The barracks are modified open-bay style. If you’ve seen nearly any military movie that shows boot camp, you know what to expect. The Navy is spending several million dollars to “renovate” the barracks here, which seems to mean new bunks and bigger lockers. The facilities themselves are still pretty basic.
Though you are issued a Camelbak to ensure you have water with you throughout the day, it’s the most basic model. I just bought a higher-end model that includes several pockets for storage. This is a good idea since you can quickly run out of pockets on your uniform, especially when you’re at the gun range and have to carry 6-8 magazines. I normally carry my hand sanitizer (the field locations only have port-a-potties), a travel pack of Kleenex, sunblock, a camera, a sweat rag, some MRE crackers, a pen, and a book to read. That’s not counting my pistol, body armor, helmet, M16, and elbow/knee pads. The more stuff you can centralize, the easier it is to pack everything.
You’ll be working 12+ hour days with the normal knockoff time at 6pm. Lights out in the barracks is at 10pm so after you eat dinner, you may have 3 1/2 hours of down time to yourself unless you decide to stay up late (not recommended). Usually you’ll spend some time cleaning your weapons (if you shot that day), modifying your armor so it fits better, and other small tasks. Personally, I take a shower after dinner and shave at that time so I don’t have to worry about it in the morning; a great idea when there are 40+ people and only 6 sinks. Plus you can sleep in a little bit longer if you take care of as much as you can the night before.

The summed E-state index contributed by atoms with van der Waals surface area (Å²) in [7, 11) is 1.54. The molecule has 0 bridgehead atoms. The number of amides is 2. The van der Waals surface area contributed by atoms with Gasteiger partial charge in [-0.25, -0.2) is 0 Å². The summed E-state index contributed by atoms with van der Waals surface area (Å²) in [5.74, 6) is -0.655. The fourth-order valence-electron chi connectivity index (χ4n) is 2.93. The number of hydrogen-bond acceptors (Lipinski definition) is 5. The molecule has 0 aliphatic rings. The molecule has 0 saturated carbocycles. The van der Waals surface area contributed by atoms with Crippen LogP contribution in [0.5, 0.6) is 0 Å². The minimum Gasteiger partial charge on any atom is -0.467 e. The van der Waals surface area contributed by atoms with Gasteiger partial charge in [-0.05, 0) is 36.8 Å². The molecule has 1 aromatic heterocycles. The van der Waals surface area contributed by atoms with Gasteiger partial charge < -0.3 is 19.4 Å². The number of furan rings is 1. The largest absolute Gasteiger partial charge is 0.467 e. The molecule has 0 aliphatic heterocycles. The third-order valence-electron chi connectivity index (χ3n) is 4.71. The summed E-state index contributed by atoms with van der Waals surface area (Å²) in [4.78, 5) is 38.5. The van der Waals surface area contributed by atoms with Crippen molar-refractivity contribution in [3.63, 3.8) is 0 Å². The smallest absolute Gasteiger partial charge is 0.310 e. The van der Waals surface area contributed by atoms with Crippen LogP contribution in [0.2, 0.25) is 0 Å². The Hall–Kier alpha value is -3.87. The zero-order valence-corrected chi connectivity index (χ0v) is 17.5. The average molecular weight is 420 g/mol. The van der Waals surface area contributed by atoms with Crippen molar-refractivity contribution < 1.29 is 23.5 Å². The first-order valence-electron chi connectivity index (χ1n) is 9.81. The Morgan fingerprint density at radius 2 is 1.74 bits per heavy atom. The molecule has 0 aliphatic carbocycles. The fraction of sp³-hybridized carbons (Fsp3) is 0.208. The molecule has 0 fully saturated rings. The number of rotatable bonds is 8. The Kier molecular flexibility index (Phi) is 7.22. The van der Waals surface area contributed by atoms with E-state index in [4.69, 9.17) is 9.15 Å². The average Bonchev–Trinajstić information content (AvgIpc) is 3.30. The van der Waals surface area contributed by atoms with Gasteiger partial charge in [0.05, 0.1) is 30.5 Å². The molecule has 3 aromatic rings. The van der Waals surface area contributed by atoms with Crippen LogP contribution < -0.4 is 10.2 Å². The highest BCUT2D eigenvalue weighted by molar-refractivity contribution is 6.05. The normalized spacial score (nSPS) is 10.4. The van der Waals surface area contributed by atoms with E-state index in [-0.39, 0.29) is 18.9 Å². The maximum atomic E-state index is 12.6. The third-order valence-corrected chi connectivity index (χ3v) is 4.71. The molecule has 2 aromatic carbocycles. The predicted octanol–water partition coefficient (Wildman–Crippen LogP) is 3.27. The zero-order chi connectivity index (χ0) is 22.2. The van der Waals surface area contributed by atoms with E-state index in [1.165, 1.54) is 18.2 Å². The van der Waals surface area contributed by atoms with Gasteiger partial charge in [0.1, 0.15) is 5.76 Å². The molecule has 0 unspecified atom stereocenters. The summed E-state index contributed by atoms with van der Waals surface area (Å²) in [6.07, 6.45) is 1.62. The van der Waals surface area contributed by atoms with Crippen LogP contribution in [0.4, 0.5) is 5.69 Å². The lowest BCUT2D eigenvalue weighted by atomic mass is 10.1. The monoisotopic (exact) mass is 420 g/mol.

Overall, it’s not too bad. The worst part, IMO, is the blasted body armor. It’s approximately 65-75 pounds (depending on a person’s body size) and not very ergonomic. I really wish the military would approve Dragon Skin armor; I haven’t tried it but from what I’ve seen and heard, it’s much more flexible and lighter. The military-issue stuff may protect you but it doesn’t really let you move around very well and it doesn’t sit well on the body. Plus it retains body heat better than some jackets; as soon as you put it on you can feel your core temperature rising and your breathing gets faster.
There is wireless Internet in the barracks, when it works. For the first 4 days the Internet was done in the barracks and the computer lab on base was incredibly fickle. If you wanted to check your email, you had to cart your computer over to the base club and use the wifi there. It’s fixed now but be prepared to have alternative communication methods.
Speaking of the club, it’s closed most days of the week because of people getting into fights after drinking. Surprisingly (or not), it was usually women causing the problems. There’s a “day room” with pool tables, big screen TV, and other recreation items but it’s usually trashed out by the usual slobs. Beyond that, other recreation must be found on the main base of Fort Jackson. There is a tour bus that regularly runs between Camp McCrady and Ft. Jackson and each IA platoon will provide van drivers to drive people over to the PX.
So, that’s about it for the first week. Lots of sweat and uncomfortable work but not overly difficult. The heat is the biggest thing to contend with. However, it should prepare you (somewhat) for life in the Middle East so consider one more part of the training.